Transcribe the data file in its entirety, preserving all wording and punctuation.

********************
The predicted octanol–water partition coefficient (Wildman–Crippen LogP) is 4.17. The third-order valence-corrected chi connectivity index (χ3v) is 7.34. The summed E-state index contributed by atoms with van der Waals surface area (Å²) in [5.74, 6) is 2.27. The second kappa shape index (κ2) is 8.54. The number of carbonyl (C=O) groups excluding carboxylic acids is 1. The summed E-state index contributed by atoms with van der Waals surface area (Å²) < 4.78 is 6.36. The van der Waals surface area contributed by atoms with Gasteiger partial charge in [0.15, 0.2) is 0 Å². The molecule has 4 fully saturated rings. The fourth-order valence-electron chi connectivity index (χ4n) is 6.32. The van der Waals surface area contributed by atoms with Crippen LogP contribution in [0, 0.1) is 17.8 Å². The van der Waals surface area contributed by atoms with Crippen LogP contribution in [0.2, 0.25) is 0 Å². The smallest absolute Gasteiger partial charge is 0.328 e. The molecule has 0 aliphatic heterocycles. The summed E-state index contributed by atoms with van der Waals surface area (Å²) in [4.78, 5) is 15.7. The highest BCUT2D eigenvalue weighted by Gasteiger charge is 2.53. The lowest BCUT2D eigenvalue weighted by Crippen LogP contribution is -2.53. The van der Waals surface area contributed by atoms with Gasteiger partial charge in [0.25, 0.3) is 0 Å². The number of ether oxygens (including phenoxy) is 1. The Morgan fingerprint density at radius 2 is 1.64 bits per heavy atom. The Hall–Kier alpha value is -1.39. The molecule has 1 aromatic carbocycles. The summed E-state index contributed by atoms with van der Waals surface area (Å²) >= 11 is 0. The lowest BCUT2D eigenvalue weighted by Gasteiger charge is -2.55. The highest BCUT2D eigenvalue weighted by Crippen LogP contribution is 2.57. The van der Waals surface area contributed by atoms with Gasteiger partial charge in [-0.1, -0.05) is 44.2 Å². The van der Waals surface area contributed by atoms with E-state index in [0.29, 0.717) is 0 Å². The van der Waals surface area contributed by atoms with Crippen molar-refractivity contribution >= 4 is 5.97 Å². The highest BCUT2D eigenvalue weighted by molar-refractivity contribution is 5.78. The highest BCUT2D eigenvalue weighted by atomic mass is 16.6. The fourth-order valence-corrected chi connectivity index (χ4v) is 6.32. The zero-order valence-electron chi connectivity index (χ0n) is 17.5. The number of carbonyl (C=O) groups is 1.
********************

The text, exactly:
The predicted octanol–water partition coefficient (Wildman–Crippen LogP) is 4.17. The third-order valence-corrected chi connectivity index (χ3v) is 7.34. The summed E-state index contributed by atoms with van der Waals surface area (Å²) in [5.74, 6) is 2.27. The second kappa shape index (κ2) is 8.54. The number of carbonyl (C=O) groups excluding carboxylic acids is 1. The summed E-state index contributed by atoms with van der Waals surface area (Å²) < 4.78 is 6.36. The van der Waals surface area contributed by atoms with Gasteiger partial charge in [0.15, 0.2) is 0 Å². The molecule has 4 fully saturated rings. The fourth-order valence-electron chi connectivity index (χ4n) is 6.32. The van der Waals surface area contributed by atoms with Crippen LogP contribution in [0, 0.1) is 17.8 Å². The van der Waals surface area contributed by atoms with Crippen LogP contribution in [0.2, 0.25) is 0 Å². The smallest absolute Gasteiger partial charge is 0.328 e. The molecule has 0 aliphatic heterocycles. The summed E-state index contributed by atoms with van der Waals surface area (Å²) in [4.78, 5) is 15.7. The highest BCUT2D eigenvalue weighted by Gasteiger charge is 2.53. The lowest BCUT2D eigenvalue weighted by Crippen LogP contribution is -2.53. The van der Waals surface area contributed by atoms with Gasteiger partial charge in [0.25, 0.3) is 0 Å². The number of ether oxygens (including phenoxy) is 1. The Morgan fingerprint density at radius 2 is 1.64 bits per heavy atom. The Hall–Kier alpha value is -1.39. The molecule has 1 aromatic carbocycles. The summed E-state index contributed by atoms with van der Waals surface area (Å²) >= 11 is 0. The lowest BCUT2D eigenvalue weighted by Gasteiger charge is -2.55. The highest BCUT2D eigenvalue weighted by Crippen LogP contribution is 2.57. The van der Waals surface area contributed by atoms with Gasteiger partial charge in [-0.1, -0.05) is 44.2 Å². The van der Waals surface area contributed by atoms with E-state index in [0.29, 0.717) is 0 Å². The van der Waals surface area contributed by atoms with Crippen molar-refractivity contribution >= 4 is 5.97 Å². The highest BCUT2D eigenvalue weighted by molar-refractivity contribution is 5.78. The highest BCUT2D eigenvalue weighted by atomic mass is 16.6. The fourth-order valence-corrected chi connectivity index (χ4v) is 6.32. The zero-order valence-electron chi connectivity index (χ0n) is 17.5. The number of carbonyl (C=O) groups is 1.